Southgang was one of the countless pretty-boy hard rock bands to emerge from the late 80's hair metal craze. The band played respectable hook-laden hard rock with a slight southern influence, but grunge was already grabbing a foothold and all but ending the careers of bands such as Southgang.
Formed in Rome, Georgia and originally going by the name Byte The Bullet, it wasn't long before Jesse Harte (vocals), Butch Walker (guitar), Jayce Fincher (bass) and Mitch McLee headed to the bright lights of L.A.'s Sunset Strip. Within a year of their arrival the band was headlining, garnering major label interest and making the decision to change their moniker from Byte The Bullet to Southgang.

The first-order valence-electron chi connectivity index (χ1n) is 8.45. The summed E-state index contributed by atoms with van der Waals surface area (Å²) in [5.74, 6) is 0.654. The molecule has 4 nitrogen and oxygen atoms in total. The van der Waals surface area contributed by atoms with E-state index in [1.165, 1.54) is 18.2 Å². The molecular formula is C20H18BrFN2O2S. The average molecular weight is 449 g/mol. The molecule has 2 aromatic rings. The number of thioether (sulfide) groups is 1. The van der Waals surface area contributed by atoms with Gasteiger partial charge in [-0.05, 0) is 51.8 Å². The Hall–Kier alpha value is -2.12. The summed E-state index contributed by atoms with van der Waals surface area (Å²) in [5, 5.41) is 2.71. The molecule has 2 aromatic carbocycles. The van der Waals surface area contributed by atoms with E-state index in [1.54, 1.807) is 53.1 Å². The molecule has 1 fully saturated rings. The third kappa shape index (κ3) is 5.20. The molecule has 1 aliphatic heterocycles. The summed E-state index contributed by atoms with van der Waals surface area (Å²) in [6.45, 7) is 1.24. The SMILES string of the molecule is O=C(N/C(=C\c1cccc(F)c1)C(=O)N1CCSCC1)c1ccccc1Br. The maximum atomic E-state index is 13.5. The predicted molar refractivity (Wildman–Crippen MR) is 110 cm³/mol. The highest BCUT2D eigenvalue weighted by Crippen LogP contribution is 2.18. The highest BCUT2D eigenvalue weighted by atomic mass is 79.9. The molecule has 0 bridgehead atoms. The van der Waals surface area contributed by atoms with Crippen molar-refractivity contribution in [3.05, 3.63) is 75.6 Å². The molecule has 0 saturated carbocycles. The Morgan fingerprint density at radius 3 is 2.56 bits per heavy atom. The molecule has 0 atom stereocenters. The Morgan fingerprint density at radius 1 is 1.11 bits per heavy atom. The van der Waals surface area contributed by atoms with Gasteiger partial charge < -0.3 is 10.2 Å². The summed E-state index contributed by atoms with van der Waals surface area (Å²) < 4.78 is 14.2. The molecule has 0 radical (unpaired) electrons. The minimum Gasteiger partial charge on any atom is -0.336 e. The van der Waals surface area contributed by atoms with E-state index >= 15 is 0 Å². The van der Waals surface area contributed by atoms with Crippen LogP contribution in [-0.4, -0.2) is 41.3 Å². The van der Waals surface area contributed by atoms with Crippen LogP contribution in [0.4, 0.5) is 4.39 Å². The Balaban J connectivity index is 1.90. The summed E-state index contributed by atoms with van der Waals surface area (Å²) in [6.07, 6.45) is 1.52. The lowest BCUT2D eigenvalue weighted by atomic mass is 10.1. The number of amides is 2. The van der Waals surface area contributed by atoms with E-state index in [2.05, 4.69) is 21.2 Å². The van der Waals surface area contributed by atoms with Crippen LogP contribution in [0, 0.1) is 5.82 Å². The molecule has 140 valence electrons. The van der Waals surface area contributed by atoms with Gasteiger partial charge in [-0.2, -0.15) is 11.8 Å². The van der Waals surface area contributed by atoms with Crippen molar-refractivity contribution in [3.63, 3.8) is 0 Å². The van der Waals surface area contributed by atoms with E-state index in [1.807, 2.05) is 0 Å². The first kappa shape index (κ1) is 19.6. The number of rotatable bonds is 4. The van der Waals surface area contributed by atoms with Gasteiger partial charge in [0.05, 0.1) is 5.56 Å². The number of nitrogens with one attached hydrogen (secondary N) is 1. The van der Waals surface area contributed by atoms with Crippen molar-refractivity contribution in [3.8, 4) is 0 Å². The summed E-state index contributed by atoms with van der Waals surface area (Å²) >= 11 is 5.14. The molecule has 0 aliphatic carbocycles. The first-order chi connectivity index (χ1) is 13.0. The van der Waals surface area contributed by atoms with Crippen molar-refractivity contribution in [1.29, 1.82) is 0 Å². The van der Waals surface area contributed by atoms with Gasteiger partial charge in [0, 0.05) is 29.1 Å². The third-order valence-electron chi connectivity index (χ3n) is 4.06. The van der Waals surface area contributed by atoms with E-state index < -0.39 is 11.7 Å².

Hooking up with multi-platinum songwriter Desmond Child, the group's debut (around the same time as other highly melodic Hard Rock groups such as Firehouse, Slaughter, Warrant…) had started to gain attention from the record-buying audience and the MTV viewers. The band sounded similar in many respects to the aforementioned acts, but with some chief differences—a talent for merging various Hard Rock styles and grooves, then creating intriguing song arrangements and catchy choruses, and finally employing slick studio wankery and trickery for added spice and zest. With a slamming rhythm section in bassist Jayce Fincher and drummer Mitch McLee, a wickedly wild guitarist in Butch Walker, and a powerful and wide-ranging lead singer in Jesse Harte, SouthGang seemed to have everything going for it, including aid from Desmond Child, Jeff “Skunk” Baxter (Steely Dan/Doobie Brothers), and Kane Roberts (Alice Cooper), who aided the band either during the songwriting, recording, and production processes. This was no “cookie cutter hair band” of the era, but a group that had not only big-time support, but mastery over its instruments. Plus, the musicians also had a knack for incorporating numerous surprises into each song, whether it be unexpected rhythm breaks or key changes, inventive drum, bass, or guitar fills, or the addition of a brass section, harmonica and cowbells, light Hammond organ and honky-tonk piano, acoustic and slide guitar and the aforementioned talk-box, even one instance of female background vocals, all giving SouthGang that “unpredictable factor” that set it apart from its contemporaries. And with the ultra-catchy choruses, a budding “guitar hero” in its midst, the overall energetic performances and rowdy atmosphere, and slick yet robust studio production, the band truly seemed destined for greatness.